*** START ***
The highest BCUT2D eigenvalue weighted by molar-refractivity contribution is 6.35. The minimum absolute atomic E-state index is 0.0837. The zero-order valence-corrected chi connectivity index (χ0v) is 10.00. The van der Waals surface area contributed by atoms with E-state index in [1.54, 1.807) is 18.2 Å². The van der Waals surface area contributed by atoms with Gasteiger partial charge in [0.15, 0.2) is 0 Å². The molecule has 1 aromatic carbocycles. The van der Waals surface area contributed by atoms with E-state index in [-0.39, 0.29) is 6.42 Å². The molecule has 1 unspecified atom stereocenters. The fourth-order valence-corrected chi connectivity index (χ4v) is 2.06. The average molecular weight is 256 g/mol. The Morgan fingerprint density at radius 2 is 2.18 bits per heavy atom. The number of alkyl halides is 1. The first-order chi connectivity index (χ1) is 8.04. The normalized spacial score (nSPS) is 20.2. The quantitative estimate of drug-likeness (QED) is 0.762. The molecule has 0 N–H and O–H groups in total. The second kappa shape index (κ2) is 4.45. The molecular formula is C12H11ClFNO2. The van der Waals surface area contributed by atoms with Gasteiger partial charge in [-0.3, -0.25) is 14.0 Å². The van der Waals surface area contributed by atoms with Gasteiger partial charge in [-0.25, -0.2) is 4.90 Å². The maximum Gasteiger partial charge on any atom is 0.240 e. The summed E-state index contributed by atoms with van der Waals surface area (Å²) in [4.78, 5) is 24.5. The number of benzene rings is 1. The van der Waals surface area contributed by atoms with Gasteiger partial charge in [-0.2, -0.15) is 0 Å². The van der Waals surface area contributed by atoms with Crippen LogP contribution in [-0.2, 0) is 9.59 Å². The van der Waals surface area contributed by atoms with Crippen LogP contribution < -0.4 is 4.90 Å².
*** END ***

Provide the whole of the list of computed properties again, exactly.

The highest BCUT2D eigenvalue weighted by molar-refractivity contribution is 6.35. The minimum absolute atomic E-state index is 0.0837. The zero-order valence-corrected chi connectivity index (χ0v) is 10.00. The van der Waals surface area contributed by atoms with E-state index in [1.54, 1.807) is 18.2 Å². The van der Waals surface area contributed by atoms with Gasteiger partial charge in [0.15, 0.2) is 0 Å². The molecule has 1 aromatic carbocycles. The van der Waals surface area contributed by atoms with E-state index in [-0.39, 0.29) is 6.42 Å². The molecule has 1 unspecified atom stereocenters. The fourth-order valence-corrected chi connectivity index (χ4v) is 2.06. The average molecular weight is 256 g/mol. The Morgan fingerprint density at radius 2 is 2.18 bits per heavy atom. The number of alkyl halides is 1. The first-order chi connectivity index (χ1) is 8.04. The normalized spacial score (nSPS) is 20.2. The quantitative estimate of drug-likeness (QED) is 0.762. The molecule has 0 N–H and O–H groups in total. The second kappa shape index (κ2) is 4.45. The molecular formula is C12H11ClFNO2. The van der Waals surface area contributed by atoms with Gasteiger partial charge in [-0.3, -0.25) is 14.0 Å². The van der Waals surface area contributed by atoms with Gasteiger partial charge in [-0.25, -0.2) is 4.90 Å². The maximum Gasteiger partial charge on any atom is 0.240 e. The summed E-state index contributed by atoms with van der Waals surface area (Å²) in [4.78, 5) is 24.5. The number of benzene rings is 1. The van der Waals surface area contributed by atoms with Gasteiger partial charge in [-0.2, -0.15) is 0 Å². The van der Waals surface area contributed by atoms with Crippen LogP contribution in [-0.2, 0) is 9.59 Å². The van der Waals surface area contributed by atoms with Crippen LogP contribution < -0.4 is 4.90 Å².